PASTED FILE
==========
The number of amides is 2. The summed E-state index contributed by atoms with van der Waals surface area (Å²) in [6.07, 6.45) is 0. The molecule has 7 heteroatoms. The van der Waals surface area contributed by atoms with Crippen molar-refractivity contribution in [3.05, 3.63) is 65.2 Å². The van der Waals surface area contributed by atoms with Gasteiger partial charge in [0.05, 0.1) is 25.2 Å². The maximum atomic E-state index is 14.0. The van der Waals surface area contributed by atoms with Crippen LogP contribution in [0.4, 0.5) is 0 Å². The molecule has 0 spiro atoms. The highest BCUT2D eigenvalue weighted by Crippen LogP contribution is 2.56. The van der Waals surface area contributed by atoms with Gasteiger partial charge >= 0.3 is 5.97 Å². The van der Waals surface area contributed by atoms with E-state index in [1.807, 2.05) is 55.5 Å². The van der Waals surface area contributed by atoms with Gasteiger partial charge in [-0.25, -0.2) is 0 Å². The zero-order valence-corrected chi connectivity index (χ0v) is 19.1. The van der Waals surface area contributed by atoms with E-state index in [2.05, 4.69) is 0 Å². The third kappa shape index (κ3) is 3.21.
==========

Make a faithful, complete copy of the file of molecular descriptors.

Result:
The number of amides is 2. The summed E-state index contributed by atoms with van der Waals surface area (Å²) in [6.07, 6.45) is 0. The molecule has 7 heteroatoms. The van der Waals surface area contributed by atoms with Crippen molar-refractivity contribution in [3.05, 3.63) is 65.2 Å². The van der Waals surface area contributed by atoms with Gasteiger partial charge in [0.05, 0.1) is 25.2 Å². The maximum atomic E-state index is 14.0. The van der Waals surface area contributed by atoms with Crippen LogP contribution in [0.4, 0.5) is 0 Å². The molecule has 0 spiro atoms. The highest BCUT2D eigenvalue weighted by Crippen LogP contribution is 2.56. The van der Waals surface area contributed by atoms with Gasteiger partial charge >= 0.3 is 5.97 Å². The van der Waals surface area contributed by atoms with E-state index in [1.807, 2.05) is 55.5 Å². The van der Waals surface area contributed by atoms with Gasteiger partial charge in [-0.25, -0.2) is 0 Å². The zero-order valence-corrected chi connectivity index (χ0v) is 19.1. The van der Waals surface area contributed by atoms with E-state index in [2.05, 4.69) is 0 Å². The third kappa shape index (κ3) is 3.21.